These two incidents, out of the three late night games, I ran started a fire in the back of my brain. Now I already had a set of horror rules, Crawlspace. But these rules were basically written up to give actual form to an amorphous set of guidelines that Monk and myself were using for horror scenarios in our shared TAG d6 system. We hadn't done much with them because we haven't had anytime over the last few years to game together (a situation which we must amend).

At the same time, not literally, Andre Kruppa's and I have been corresponding, if FacetuBe comments count as such, about horror role-playing. Now, to me, the Kruppa is the master of horror role-playing. Besides his name invoking images of Dagon and a grouper in my fevered mind, which I mean as a compliment; he is a GMs' GM. He likes to turn his scenario sessions into little sit-down theaters through not going LARP with them-- knowing not to is a sign of refinement in my book for sure. He doesn't have a long background in theater, so I feel that I can provide some pointers here and there. But mostly I watching him "craft" master performances from the players in his parlor.

We share a common problem along with a common background as not typical CoC-dudes. We both love CoC, but don't want to craft all of our works around Lovecraft, its mythos, and its fans' canon. Doing generic horror for Chaosium is problematic, as the Cthulhu crowd likes a certain format and style of game session, which many of our separate works do not fit. Him and I have been discussing whether to craft our own individual horror systems or not.

These days, my horror TAG system is being made obsolete by JerryTel's Stay Alive. I shouldn't sell myself short, but I really want to give this little side project of his some room. He has some real practical solutions for grit and detail in a T&T-derived system, that I think are inspired.

I decided to rework my RPG settings this year, as you probably already know. A couple are very close to being ready for release. My TROTT system, Tom's Really Outstanding Table-Top game, Different dice, much more detail, but hopefully very efficient. But Crawlspace, MY horror system, poor hiding redheaded child that it is, just wasn't special enough to compete with other rule systems without a twist. I did mention that a fire had started burning in the back of my head though. Well, the cleared foliage had left some fertile soil for seeds.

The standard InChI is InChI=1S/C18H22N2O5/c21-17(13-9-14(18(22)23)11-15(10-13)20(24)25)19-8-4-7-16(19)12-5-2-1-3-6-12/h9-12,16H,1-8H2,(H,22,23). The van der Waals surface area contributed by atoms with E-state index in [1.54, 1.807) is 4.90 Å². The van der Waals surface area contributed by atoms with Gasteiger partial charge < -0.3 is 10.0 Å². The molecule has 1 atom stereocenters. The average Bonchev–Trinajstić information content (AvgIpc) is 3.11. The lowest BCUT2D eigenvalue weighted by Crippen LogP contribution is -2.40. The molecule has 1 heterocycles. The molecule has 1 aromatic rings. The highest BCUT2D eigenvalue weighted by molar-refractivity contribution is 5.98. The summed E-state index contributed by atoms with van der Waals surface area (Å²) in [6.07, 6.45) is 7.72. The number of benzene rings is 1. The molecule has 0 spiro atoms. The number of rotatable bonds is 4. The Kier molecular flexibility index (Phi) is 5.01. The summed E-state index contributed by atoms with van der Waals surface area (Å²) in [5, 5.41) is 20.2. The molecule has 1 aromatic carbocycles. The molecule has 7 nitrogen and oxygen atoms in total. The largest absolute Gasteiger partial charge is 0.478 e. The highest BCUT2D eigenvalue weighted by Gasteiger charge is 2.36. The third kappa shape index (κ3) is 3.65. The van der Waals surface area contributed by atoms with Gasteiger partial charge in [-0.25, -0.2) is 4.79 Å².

Sometime in March or April, I did some impromptu Play-by-Posting with Tom Grimshaw over at the Peryton Publishing FacetuBe page. It was a fun day. I used a card-based randomization system that I developed to avoid numeric amounts. Using a playing cards and success being determined by closeness of the cards, it helps avoid cheating by the participants. And then later that night, I sat down to work on my horror scenario for this years Dark Gathering in Syracuse, NY. I looked at the computer screen for a second...

WALLAH! I took my old Crawlspace manuscript, and its mostly completed revision, and reworked it entirely. Applying the principles for my Play-by-Posting playing card conventions, and a joke used in the original writing and I had a very unique game. Catering to long-term players with a fresh, newer angle. Movie fans will get it and it will encourage theatricality in my own minimalistic GM way. And simple enough for rapid generation for late night crises. The cards themselves turn the play session into something resembling a parlor game, which is where I like horror role-playing to sit. A level of intimacy, always helpful with horror, with flexibility as to where and how it can be played out.

And then five days later, I completed my scenario for the Dark Gathering. I even felt confident enough to format my late night scenarios for this year's GenCon. Not confident enough to not put the word "Cthulhu" in the edition block, which is after all the official play-testing edition. Okay. Okay. A cheap  trick, but hey all is fair in table-top filling, at least for the first year. We'll see how the players feel about the scenarios as they step into my parlor.